Updated Oct. 31, 2017
If you’ve spoken with a plumber recently or Googled a search for plumbing tools to keep handy in your home, plumbing snake may have come up. Known by many names, including snake, toilet jack, or rooter, plumbing snakes are long, coiled augers used to dislodge difficult plumbing clogs when plungers and drain cleaners fail.
However, there’s more than meets the eye with regards to this useful piece of plumbing gadgetry. Consider the following facts and learn exactly what different types of plumbing snakes can do to resolve a variety of clogs.
Types of Plumbing Snakes
While most plumbing snakes are made of a coiled metal wire with a gap between each coil at the end, and include a crank to rotate the helix as it travels down the pipe, there are various types of snakes for different types of clogs.
Consider these variations on a plumbing snake for maximum clog-removing potential:
Hand spinner: These types of augers are an excellent choice for clearing out your sink or bathtub drain. They may cause damage to a toilet bowl, or become tangled inside their wide drain pipes. Keep this type of plumbing snake in narrow pipe spaces and you’ll be in great shape.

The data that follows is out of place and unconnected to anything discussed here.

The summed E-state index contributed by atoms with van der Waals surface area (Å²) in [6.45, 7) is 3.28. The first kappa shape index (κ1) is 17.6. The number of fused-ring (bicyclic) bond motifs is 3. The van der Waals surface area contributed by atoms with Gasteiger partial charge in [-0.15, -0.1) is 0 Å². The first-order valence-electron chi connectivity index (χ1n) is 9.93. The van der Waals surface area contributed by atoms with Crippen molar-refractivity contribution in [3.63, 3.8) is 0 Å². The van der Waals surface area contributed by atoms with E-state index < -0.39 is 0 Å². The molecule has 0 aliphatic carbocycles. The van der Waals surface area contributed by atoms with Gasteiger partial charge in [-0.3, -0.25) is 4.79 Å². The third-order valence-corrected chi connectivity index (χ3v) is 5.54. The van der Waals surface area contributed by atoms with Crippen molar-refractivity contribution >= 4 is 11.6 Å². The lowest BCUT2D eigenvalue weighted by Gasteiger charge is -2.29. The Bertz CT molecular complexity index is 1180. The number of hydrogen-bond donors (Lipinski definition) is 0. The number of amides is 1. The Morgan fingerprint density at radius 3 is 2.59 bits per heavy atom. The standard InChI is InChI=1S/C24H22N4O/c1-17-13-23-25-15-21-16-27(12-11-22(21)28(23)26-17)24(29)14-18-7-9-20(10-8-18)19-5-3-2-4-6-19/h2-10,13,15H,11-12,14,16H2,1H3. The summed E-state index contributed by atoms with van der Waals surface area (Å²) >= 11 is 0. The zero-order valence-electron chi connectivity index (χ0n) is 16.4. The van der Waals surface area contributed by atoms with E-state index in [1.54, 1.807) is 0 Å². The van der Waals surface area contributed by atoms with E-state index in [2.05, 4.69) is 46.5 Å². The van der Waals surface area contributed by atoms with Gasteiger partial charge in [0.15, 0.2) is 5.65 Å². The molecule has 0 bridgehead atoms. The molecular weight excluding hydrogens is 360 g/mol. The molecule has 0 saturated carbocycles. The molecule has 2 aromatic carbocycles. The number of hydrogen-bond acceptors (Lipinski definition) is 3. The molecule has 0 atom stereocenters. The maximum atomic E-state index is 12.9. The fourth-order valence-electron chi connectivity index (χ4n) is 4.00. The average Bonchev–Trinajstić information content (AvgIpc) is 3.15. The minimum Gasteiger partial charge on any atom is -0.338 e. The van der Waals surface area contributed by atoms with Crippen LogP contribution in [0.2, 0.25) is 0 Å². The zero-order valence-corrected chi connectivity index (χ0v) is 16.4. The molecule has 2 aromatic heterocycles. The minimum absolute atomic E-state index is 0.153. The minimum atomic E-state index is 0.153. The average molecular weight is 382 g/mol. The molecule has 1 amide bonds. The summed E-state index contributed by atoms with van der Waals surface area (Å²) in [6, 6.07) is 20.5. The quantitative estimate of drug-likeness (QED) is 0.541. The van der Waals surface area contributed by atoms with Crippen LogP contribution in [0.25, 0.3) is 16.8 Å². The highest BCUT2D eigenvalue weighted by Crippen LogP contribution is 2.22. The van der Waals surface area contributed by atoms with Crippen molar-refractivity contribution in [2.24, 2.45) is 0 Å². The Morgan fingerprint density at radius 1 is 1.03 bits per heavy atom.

Closet/ Toilet Auger: The closet auger does the very job that the hand spinner is not qualified to accomplish. Named after the term “water closet,” this auger type feeds through a hook-shaped metal tube, capped with a plastic boot at the end to prevent scratching of your porcelain finish. The short cable on toilet augers provides just enough reach to remove clogs in the trap built into the bowl, and break up and/or retrieve most blockages.
Drum augers: A drum auger uses modular blades to cut through thick clogs, like those caused by tree roots. However, because of their sharp edges, these snakes must be used with great caution and by a professional only, to avoid damage to plastic and even copper pipework.
Electric augers/ Roto Rooter: Blast from the past! This electric auger, invented by Samuel Blanc in 1933, includes rotating blades that cut through tree roots lodged within sewer pipes.
Before tackling a major clog in the home on your own, it’s important to know that plumbing snakes can cause serious damage to pipes if operated incorrectly. If you live in an older home with galvanized pipes or other types of discontinued piping material, a plumbing snake can do more harm than good. Before attempting to clear a clog on your own, speak to a local plumber about potential risks or hire one to clear difficult clogs.
Clear drain clogs with a plumbing snake
A plumbing snake is an excellent tool to have on hand, depending on the plumbing issue you are facing. If you require the removal of tree roots or another serious blockage from your plumbing, be sure to contact Meticulous Plumbing, for professional service that gets the job done, safely and affordably.